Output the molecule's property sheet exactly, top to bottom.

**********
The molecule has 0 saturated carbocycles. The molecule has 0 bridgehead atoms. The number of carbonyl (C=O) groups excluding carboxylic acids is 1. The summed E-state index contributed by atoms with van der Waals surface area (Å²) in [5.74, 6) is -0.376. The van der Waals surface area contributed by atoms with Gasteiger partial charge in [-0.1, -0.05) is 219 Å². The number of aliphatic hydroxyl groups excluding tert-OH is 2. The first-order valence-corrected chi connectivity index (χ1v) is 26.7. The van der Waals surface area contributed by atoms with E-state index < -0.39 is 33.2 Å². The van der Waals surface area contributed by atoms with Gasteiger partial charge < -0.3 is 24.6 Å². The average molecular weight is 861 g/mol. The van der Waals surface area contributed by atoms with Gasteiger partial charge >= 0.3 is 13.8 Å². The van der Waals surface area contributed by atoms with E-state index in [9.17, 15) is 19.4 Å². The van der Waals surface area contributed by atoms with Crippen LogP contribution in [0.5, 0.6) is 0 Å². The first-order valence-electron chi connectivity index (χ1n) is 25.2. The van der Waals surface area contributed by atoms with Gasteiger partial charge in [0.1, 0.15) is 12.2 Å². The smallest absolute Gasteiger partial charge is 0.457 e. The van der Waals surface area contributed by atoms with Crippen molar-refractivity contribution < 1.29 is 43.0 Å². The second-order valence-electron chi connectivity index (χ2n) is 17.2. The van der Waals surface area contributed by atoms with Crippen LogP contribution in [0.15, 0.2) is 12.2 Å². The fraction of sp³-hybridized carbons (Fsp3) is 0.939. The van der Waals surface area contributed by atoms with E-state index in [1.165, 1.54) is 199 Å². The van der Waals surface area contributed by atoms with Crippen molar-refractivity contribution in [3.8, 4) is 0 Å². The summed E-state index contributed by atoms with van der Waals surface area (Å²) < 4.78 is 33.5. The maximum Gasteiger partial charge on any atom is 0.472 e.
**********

The molecule has 0 saturated carbocycles. The molecule has 0 bridgehead atoms. The number of carbonyl (C=O) groups excluding carboxylic acids is 1. The summed E-state index contributed by atoms with van der Waals surface area (Å²) in [5.74, 6) is -0.376. The van der Waals surface area contributed by atoms with Gasteiger partial charge in [-0.1, -0.05) is 219 Å². The number of aliphatic hydroxyl groups excluding tert-OH is 2. The first-order valence-corrected chi connectivity index (χ1v) is 26.7. The van der Waals surface area contributed by atoms with E-state index < -0.39 is 33.2 Å². The van der Waals surface area contributed by atoms with Gasteiger partial charge < -0.3 is 24.6 Å². The average molecular weight is 861 g/mol. The van der Waals surface area contributed by atoms with Gasteiger partial charge >= 0.3 is 13.8 Å². The van der Waals surface area contributed by atoms with E-state index in [9.17, 15) is 19.4 Å². The van der Waals surface area contributed by atoms with Crippen LogP contribution in [0.5, 0.6) is 0 Å². The first-order valence-electron chi connectivity index (χ1n) is 25.2. The van der Waals surface area contributed by atoms with Gasteiger partial charge in [0.1, 0.15) is 12.2 Å². The smallest absolute Gasteiger partial charge is 0.457 e. The van der Waals surface area contributed by atoms with Crippen molar-refractivity contribution < 1.29 is 43.0 Å². The second-order valence-electron chi connectivity index (χ2n) is 17.2. The van der Waals surface area contributed by atoms with Crippen LogP contribution in [0.15, 0.2) is 12.2 Å². The fraction of sp³-hybridized carbons (Fsp3) is 0.939. The van der Waals surface area contributed by atoms with E-state index in [1.165, 1.54) is 199 Å². The van der Waals surface area contributed by atoms with Crippen molar-refractivity contribution in [3.8, 4) is 0 Å². The summed E-state index contributed by atoms with van der Waals surface area (Å²) < 4.78 is 33.5. The maximum Gasteiger partial charge on any atom is 0.472 e.